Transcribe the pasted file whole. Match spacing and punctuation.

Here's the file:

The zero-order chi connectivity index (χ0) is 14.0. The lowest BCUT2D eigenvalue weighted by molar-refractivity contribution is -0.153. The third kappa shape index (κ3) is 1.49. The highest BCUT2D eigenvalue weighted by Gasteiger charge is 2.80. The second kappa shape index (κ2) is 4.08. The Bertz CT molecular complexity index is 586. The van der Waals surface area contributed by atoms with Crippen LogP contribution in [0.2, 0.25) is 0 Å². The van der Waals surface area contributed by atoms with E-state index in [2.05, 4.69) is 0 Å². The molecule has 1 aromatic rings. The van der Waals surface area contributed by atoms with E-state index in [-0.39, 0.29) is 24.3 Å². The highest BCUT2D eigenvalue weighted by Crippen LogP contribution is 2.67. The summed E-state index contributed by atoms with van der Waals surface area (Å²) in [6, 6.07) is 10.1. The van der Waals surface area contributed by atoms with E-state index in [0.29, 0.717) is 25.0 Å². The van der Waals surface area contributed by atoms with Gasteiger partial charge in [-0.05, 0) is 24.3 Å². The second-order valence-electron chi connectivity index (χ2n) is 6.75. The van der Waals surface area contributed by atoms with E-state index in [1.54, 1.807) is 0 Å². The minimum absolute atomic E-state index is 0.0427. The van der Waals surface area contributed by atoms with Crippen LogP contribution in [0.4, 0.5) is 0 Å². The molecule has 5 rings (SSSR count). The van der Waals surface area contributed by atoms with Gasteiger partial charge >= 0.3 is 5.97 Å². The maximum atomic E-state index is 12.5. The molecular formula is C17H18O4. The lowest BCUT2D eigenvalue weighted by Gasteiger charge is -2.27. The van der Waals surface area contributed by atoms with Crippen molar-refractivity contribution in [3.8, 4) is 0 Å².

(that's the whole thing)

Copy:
The zero-order chi connectivity index (χ0) is 14.0. The lowest BCUT2D eigenvalue weighted by molar-refractivity contribution is -0.153. The third kappa shape index (κ3) is 1.49. The highest BCUT2D eigenvalue weighted by Gasteiger charge is 2.80. The second kappa shape index (κ2) is 4.08. The Bertz CT molecular complexity index is 586. The van der Waals surface area contributed by atoms with Crippen LogP contribution in [0.2, 0.25) is 0 Å². The van der Waals surface area contributed by atoms with E-state index in [2.05, 4.69) is 0 Å². The molecule has 1 aromatic rings. The van der Waals surface area contributed by atoms with E-state index in [-0.39, 0.29) is 24.3 Å². The highest BCUT2D eigenvalue weighted by Crippen LogP contribution is 2.67. The summed E-state index contributed by atoms with van der Waals surface area (Å²) in [6, 6.07) is 10.1. The van der Waals surface area contributed by atoms with E-state index in [0.29, 0.717) is 25.0 Å². The van der Waals surface area contributed by atoms with Gasteiger partial charge in [-0.05, 0) is 24.3 Å². The second-order valence-electron chi connectivity index (χ2n) is 6.75. The van der Waals surface area contributed by atoms with E-state index in [1.54, 1.807) is 0 Å². The minimum absolute atomic E-state index is 0.0427. The van der Waals surface area contributed by atoms with Crippen LogP contribution in [0.4, 0.5) is 0 Å². The molecule has 5 rings (SSSR count). The van der Waals surface area contributed by atoms with Gasteiger partial charge >= 0.3 is 5.97 Å². The maximum atomic E-state index is 12.5. The molecular formula is C17H18O4. The lowest BCUT2D eigenvalue weighted by Gasteiger charge is -2.27. The van der Waals surface area contributed by atoms with Crippen molar-refractivity contribution in [3.8, 4) is 0 Å².